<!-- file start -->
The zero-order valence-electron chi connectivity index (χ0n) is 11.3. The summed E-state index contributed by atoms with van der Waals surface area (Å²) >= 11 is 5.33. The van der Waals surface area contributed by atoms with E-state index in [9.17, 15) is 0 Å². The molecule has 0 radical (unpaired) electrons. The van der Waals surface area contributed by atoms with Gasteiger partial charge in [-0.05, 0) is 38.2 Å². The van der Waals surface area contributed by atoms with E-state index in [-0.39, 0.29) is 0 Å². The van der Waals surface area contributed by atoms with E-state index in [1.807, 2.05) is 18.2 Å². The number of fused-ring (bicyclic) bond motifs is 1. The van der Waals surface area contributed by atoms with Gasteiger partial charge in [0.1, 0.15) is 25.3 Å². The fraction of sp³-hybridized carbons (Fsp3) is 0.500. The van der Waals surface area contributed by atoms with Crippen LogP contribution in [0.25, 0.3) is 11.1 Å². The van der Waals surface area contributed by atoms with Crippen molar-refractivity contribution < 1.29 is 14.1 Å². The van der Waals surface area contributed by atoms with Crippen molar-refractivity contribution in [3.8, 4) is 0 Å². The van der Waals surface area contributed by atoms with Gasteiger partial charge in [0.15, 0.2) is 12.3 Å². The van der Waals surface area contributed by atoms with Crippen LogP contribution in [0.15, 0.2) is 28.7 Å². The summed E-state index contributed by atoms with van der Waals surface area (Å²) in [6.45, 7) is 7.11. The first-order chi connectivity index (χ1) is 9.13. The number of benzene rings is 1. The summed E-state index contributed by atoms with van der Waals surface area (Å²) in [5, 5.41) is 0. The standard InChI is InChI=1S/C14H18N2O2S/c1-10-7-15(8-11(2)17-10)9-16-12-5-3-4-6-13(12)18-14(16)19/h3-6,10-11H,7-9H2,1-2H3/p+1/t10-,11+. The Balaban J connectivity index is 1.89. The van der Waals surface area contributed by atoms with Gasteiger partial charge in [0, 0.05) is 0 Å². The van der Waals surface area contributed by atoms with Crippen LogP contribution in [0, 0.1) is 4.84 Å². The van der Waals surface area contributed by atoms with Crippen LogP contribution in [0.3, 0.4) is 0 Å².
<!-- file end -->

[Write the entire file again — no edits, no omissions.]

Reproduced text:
The zero-order valence-electron chi connectivity index (χ0n) is 11.3. The summed E-state index contributed by atoms with van der Waals surface area (Å²) >= 11 is 5.33. The van der Waals surface area contributed by atoms with E-state index in [9.17, 15) is 0 Å². The molecule has 0 radical (unpaired) electrons. The van der Waals surface area contributed by atoms with Gasteiger partial charge in [-0.05, 0) is 38.2 Å². The van der Waals surface area contributed by atoms with E-state index in [-0.39, 0.29) is 0 Å². The van der Waals surface area contributed by atoms with E-state index in [1.807, 2.05) is 18.2 Å². The number of fused-ring (bicyclic) bond motifs is 1. The van der Waals surface area contributed by atoms with Gasteiger partial charge in [0.1, 0.15) is 25.3 Å². The fraction of sp³-hybridized carbons (Fsp3) is 0.500. The van der Waals surface area contributed by atoms with Crippen LogP contribution in [0.25, 0.3) is 11.1 Å². The van der Waals surface area contributed by atoms with Crippen molar-refractivity contribution < 1.29 is 14.1 Å². The van der Waals surface area contributed by atoms with Crippen molar-refractivity contribution in [3.8, 4) is 0 Å². The van der Waals surface area contributed by atoms with Gasteiger partial charge in [0.15, 0.2) is 12.3 Å². The van der Waals surface area contributed by atoms with Crippen LogP contribution in [0.15, 0.2) is 28.7 Å². The summed E-state index contributed by atoms with van der Waals surface area (Å²) in [6.45, 7) is 7.11. The first-order chi connectivity index (χ1) is 9.13. The number of benzene rings is 1. The summed E-state index contributed by atoms with van der Waals surface area (Å²) in [5, 5.41) is 0. The standard InChI is InChI=1S/C14H18N2O2S/c1-10-7-15(8-11(2)17-10)9-16-12-5-3-4-6-13(12)18-14(16)19/h3-6,10-11H,7-9H2,1-2H3/p+1/t10-,11+. The Balaban J connectivity index is 1.89. The van der Waals surface area contributed by atoms with Gasteiger partial charge in [0, 0.05) is 0 Å². The van der Waals surface area contributed by atoms with Crippen LogP contribution in [0, 0.1) is 4.84 Å². The van der Waals surface area contributed by atoms with Crippen LogP contribution in [0.3, 0.4) is 0 Å².